Steve Rose

Yes, individuals need to fight climate change. But we need institutions to take action

Without major action to rein in global warming, the American economy could lose 10 percent of gross domestic product by 2100, according to a report from 13 federal agencies.
Without major action to rein in global warming, the American economy could lose 10 percent of gross domestic product by 2100, according to a report from 13 federal agencies. The New York Times

It looks like my column last week about our environment struck a chord with readers.

I heard from many climate change deniers. But instead of worrying about the catastrophic future of the planet, the vast majority of those who wrote to me dwelled on the same basic theme: Even though there may be 999,999 prominent scientists who say humans are causing devastating climate change, they offer up the one in a million who says otherwise and demand that I give that one massive outlier equal weight.

A letter to the editor Thursday accused me of hypocrisy, comparing me to famous leftist environmental activists such as as Al Gore and Leonardo DiCaprio, inferring that I am of the same ilk. It also mentioned Michael Bloomberg, who is not a leftist — but he likely is running for president, so we can assume he will mute any extremist views as he starts his campaign. That’s much closer to where I am on the activist spectrum.

What I have in common with all of these people is certainly not worldwide fame or fortune. What we share is the deepest of beliefs that the science community is right.

Climate change is real. Mankind is causing nearly all of it, and the clock is running out for us to have any major impact on reversing or even slowing the destructive trends that threaten the planet as we know it.

Of course I acknowledge that those of us concerned about these issues do not live carbon-free lives. We fly in airplanes (and some — not mine — are private). Our houses may use traditional energy sources — which are mostly non-renewable — and we all generally leave carbon footprints wherever we go and whatever we do, just like everybody else.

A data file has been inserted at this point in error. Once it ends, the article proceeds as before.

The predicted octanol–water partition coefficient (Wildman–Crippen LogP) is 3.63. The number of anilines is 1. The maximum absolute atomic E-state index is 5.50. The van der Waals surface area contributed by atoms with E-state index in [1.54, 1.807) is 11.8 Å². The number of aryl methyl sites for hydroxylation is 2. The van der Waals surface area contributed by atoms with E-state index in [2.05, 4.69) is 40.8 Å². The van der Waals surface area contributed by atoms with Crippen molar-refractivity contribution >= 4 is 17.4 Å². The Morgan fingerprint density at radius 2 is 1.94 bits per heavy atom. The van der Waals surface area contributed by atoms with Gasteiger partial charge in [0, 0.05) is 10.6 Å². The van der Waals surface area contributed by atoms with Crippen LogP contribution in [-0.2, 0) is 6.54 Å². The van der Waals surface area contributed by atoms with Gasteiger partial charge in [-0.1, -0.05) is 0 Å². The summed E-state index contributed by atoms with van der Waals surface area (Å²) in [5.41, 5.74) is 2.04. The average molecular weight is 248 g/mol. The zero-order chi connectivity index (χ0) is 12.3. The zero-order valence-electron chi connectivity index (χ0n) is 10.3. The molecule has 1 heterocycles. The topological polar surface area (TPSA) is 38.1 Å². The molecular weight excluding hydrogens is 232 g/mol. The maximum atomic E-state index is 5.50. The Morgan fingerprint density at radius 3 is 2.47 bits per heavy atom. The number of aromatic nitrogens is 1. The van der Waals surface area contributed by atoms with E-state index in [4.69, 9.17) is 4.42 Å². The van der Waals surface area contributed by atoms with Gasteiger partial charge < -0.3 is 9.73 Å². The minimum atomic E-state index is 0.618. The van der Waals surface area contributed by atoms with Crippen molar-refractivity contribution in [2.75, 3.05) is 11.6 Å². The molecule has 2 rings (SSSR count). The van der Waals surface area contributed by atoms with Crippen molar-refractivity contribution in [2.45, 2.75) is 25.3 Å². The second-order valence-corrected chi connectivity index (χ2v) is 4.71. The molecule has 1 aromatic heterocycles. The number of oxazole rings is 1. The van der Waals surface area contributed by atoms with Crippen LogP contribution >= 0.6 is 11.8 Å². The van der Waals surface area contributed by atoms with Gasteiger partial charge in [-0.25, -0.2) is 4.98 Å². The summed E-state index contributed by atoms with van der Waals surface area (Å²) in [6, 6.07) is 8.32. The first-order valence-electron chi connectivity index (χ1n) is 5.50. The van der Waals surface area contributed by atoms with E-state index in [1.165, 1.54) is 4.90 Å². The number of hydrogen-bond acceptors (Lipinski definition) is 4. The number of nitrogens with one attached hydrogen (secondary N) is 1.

So are we all hypocrites? The short answer is that the question is absurd, because I have never mentioned, nor have I prioritized in my own mind, how other people choose to live their lives.

That’s because individuals are not the main culprits creating the crisis.

Obviously, we could make a big deal out of the need to live without driving personal cars, flying less in airplanes or drastically changing the sources of the energy we consume in our homes. But, frankly, those kinds of alternatives are way down the list of action items on my agenda.

Why are we dwelling on the small things when America is facing a five-alarm emergency that needs massive change quickly?

It is in our government, utilities, energy companies and large corporations where we can have the most immediate impact.

Public Enemy Number One, the greatest obstacle to what should be an emergency effort, is President Donald Trump. He claims to have read the 1,000-page Fourth National Climate Assessment just released by preeminent scientists. It declares climate change to be of cataclysmic proportions, and that we need to act today.

Trump didn’t refute any of its findings. Rather, he simply dismissed it all, saying, “I don’t believe it.” He didn’t say why. Instead, he just stuck his thumb in our eye by appointing a coal industry lobbyist to head up the Environmental Protection Agency.

Hypocrisy is saying one thing and doing the other. I can’t be a hypocrite on this issue, because I have not been inconsistent. What I have said, and I am happy to repeat, is that if mankind — Americans in particular — do not begin very soon to grapple with climate change, it will be too late.

I have no doubt that each and American can win small victories in the long run by making personal lifestyle changes. But for right now, let’s keep focused on where we can have the greatest impact: immediate action at our largest institutions.